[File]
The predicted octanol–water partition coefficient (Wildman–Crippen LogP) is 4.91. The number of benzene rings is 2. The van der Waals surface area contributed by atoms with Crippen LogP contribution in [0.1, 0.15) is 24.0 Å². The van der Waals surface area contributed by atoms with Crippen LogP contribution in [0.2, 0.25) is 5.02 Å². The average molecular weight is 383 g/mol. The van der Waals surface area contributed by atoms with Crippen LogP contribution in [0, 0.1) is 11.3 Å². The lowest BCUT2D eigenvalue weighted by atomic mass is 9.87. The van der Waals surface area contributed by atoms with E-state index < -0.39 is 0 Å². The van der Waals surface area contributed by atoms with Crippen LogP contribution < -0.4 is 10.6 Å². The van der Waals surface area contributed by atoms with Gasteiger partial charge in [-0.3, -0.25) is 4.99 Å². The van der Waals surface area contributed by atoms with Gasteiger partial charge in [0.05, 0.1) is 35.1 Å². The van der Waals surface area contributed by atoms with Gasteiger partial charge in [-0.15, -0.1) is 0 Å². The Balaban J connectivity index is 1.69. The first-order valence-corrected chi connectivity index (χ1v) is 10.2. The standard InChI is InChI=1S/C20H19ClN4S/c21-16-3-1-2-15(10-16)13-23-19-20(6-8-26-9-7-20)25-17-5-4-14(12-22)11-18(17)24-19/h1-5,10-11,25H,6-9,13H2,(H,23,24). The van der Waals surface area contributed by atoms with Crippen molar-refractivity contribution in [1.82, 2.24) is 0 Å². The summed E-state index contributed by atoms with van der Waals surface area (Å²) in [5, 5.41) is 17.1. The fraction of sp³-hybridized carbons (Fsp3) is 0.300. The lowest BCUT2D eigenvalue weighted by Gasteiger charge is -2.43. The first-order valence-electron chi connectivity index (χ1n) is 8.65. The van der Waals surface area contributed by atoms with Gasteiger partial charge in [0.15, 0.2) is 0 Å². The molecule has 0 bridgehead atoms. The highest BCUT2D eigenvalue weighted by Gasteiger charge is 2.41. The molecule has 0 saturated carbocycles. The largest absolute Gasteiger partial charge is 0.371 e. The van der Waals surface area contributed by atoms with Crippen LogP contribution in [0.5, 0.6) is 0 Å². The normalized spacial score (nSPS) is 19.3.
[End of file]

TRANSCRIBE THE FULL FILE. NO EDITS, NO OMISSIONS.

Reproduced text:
The predicted octanol–water partition coefficient (Wildman–Crippen LogP) is 4.91. The number of benzene rings is 2. The van der Waals surface area contributed by atoms with Crippen LogP contribution in [0.1, 0.15) is 24.0 Å². The van der Waals surface area contributed by atoms with Crippen LogP contribution in [0.2, 0.25) is 5.02 Å². The average molecular weight is 383 g/mol. The van der Waals surface area contributed by atoms with Crippen LogP contribution in [0, 0.1) is 11.3 Å². The lowest BCUT2D eigenvalue weighted by atomic mass is 9.87. The van der Waals surface area contributed by atoms with E-state index < -0.39 is 0 Å². The van der Waals surface area contributed by atoms with Crippen LogP contribution < -0.4 is 10.6 Å². The van der Waals surface area contributed by atoms with Gasteiger partial charge in [-0.3, -0.25) is 4.99 Å². The van der Waals surface area contributed by atoms with Gasteiger partial charge in [0.05, 0.1) is 35.1 Å². The van der Waals surface area contributed by atoms with Gasteiger partial charge in [-0.15, -0.1) is 0 Å². The Balaban J connectivity index is 1.69. The first-order valence-corrected chi connectivity index (χ1v) is 10.2. The standard InChI is InChI=1S/C20H19ClN4S/c21-16-3-1-2-15(10-16)13-23-19-20(6-8-26-9-7-20)25-17-5-4-14(12-22)11-18(17)24-19/h1-5,10-11,25H,6-9,13H2,(H,23,24). The van der Waals surface area contributed by atoms with Crippen molar-refractivity contribution in [1.82, 2.24) is 0 Å². The summed E-state index contributed by atoms with van der Waals surface area (Å²) in [5, 5.41) is 17.1. The fraction of sp³-hybridized carbons (Fsp3) is 0.300. The lowest BCUT2D eigenvalue weighted by Gasteiger charge is -2.43. The first-order valence-electron chi connectivity index (χ1n) is 8.65. The van der Waals surface area contributed by atoms with Gasteiger partial charge in [0.15, 0.2) is 0 Å². The molecule has 0 bridgehead atoms. The highest BCUT2D eigenvalue weighted by Gasteiger charge is 2.41. The molecule has 0 saturated carbocycles. The largest absolute Gasteiger partial charge is 0.371 e. The van der Waals surface area contributed by atoms with Crippen LogP contribution in [0.5, 0.6) is 0 Å². The normalized spacial score (nSPS) is 19.3.